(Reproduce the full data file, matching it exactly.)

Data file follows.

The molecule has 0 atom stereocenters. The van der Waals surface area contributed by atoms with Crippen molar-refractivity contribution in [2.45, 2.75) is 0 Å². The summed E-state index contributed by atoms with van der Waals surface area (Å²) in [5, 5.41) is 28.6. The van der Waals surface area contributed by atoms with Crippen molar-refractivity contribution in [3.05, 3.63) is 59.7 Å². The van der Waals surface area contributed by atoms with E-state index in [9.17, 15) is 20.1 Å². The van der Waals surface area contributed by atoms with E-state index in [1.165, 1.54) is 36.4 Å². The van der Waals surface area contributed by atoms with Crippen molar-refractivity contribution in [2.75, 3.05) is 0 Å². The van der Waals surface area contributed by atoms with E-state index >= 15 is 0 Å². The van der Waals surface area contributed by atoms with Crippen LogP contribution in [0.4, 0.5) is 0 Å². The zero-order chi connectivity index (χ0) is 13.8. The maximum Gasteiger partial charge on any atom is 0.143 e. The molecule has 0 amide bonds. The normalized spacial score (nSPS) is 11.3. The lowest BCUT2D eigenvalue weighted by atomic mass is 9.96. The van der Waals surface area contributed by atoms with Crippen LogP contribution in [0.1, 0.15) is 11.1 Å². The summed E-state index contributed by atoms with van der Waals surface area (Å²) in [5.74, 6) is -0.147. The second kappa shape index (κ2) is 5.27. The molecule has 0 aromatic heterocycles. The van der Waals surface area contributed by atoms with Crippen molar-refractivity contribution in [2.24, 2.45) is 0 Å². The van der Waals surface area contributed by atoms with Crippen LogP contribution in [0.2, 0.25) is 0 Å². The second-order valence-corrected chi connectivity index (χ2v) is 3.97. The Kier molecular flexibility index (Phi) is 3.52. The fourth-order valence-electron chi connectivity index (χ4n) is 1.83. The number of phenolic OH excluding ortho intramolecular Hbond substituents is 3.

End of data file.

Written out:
The molecule has 0 atom stereocenters. The van der Waals surface area contributed by atoms with Crippen molar-refractivity contribution in [2.45, 2.75) is 0 Å². The summed E-state index contributed by atoms with van der Waals surface area (Å²) in [5, 5.41) is 28.6. The van der Waals surface area contributed by atoms with Crippen molar-refractivity contribution in [3.05, 3.63) is 59.7 Å². The van der Waals surface area contributed by atoms with E-state index in [9.17, 15) is 20.1 Å². The van der Waals surface area contributed by atoms with E-state index in [1.165, 1.54) is 36.4 Å². The van der Waals surface area contributed by atoms with Crippen molar-refractivity contribution in [2.75, 3.05) is 0 Å². The van der Waals surface area contributed by atoms with E-state index >= 15 is 0 Å². The van der Waals surface area contributed by atoms with Crippen LogP contribution in [0.4, 0.5) is 0 Å². The zero-order chi connectivity index (χ0) is 13.8. The maximum Gasteiger partial charge on any atom is 0.143 e. The molecule has 0 amide bonds. The normalized spacial score (nSPS) is 11.3. The lowest BCUT2D eigenvalue weighted by atomic mass is 9.96. The van der Waals surface area contributed by atoms with Crippen LogP contribution in [0.1, 0.15) is 11.1 Å². The summed E-state index contributed by atoms with van der Waals surface area (Å²) in [5.74, 6) is -0.147. The second kappa shape index (κ2) is 5.27. The molecule has 0 aromatic heterocycles. The van der Waals surface area contributed by atoms with Crippen molar-refractivity contribution in [2.24, 2.45) is 0 Å². The van der Waals surface area contributed by atoms with Crippen LogP contribution in [0.2, 0.25) is 0 Å². The second-order valence-corrected chi connectivity index (χ2v) is 3.97. The Kier molecular flexibility index (Phi) is 3.52. The fourth-order valence-electron chi connectivity index (χ4n) is 1.83. The number of phenolic OH excluding ortho intramolecular Hbond substituents is 3.